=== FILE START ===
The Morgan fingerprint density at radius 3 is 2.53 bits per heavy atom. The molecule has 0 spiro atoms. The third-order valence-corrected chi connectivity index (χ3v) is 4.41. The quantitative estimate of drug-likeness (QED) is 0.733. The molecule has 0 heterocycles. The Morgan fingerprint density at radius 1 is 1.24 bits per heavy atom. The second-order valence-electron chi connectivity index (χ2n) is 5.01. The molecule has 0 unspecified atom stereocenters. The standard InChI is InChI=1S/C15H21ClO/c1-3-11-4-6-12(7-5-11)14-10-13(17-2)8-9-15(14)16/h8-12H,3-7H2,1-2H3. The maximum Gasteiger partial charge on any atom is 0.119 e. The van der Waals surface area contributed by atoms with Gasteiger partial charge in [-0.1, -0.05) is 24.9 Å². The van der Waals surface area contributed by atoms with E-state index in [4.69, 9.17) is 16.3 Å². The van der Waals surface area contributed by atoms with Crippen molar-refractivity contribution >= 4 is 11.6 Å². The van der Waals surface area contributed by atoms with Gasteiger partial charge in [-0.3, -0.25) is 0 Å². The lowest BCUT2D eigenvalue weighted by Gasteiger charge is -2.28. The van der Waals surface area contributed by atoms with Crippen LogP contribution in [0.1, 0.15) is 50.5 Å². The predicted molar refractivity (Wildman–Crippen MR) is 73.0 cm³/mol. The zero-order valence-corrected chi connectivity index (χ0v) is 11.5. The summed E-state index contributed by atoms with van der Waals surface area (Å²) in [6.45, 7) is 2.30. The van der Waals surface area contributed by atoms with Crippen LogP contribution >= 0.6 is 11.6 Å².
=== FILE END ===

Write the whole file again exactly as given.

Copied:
The Morgan fingerprint density at radius 3 is 2.53 bits per heavy atom. The molecule has 0 spiro atoms. The third-order valence-corrected chi connectivity index (χ3v) is 4.41. The quantitative estimate of drug-likeness (QED) is 0.733. The molecule has 0 heterocycles. The Morgan fingerprint density at radius 1 is 1.24 bits per heavy atom. The second-order valence-electron chi connectivity index (χ2n) is 5.01. The molecule has 0 unspecified atom stereocenters. The standard InChI is InChI=1S/C15H21ClO/c1-3-11-4-6-12(7-5-11)14-10-13(17-2)8-9-15(14)16/h8-12H,3-7H2,1-2H3. The maximum Gasteiger partial charge on any atom is 0.119 e. The van der Waals surface area contributed by atoms with Gasteiger partial charge in [-0.1, -0.05) is 24.9 Å². The van der Waals surface area contributed by atoms with E-state index in [4.69, 9.17) is 16.3 Å². The van der Waals surface area contributed by atoms with Crippen molar-refractivity contribution >= 4 is 11.6 Å². The van der Waals surface area contributed by atoms with Gasteiger partial charge in [-0.3, -0.25) is 0 Å². The lowest BCUT2D eigenvalue weighted by Gasteiger charge is -2.28. The van der Waals surface area contributed by atoms with Crippen LogP contribution in [0.1, 0.15) is 50.5 Å². The predicted molar refractivity (Wildman–Crippen MR) is 73.0 cm³/mol. The zero-order valence-corrected chi connectivity index (χ0v) is 11.5. The summed E-state index contributed by atoms with van der Waals surface area (Å²) in [6.45, 7) is 2.30. The van der Waals surface area contributed by atoms with Crippen LogP contribution >= 0.6 is 11.6 Å².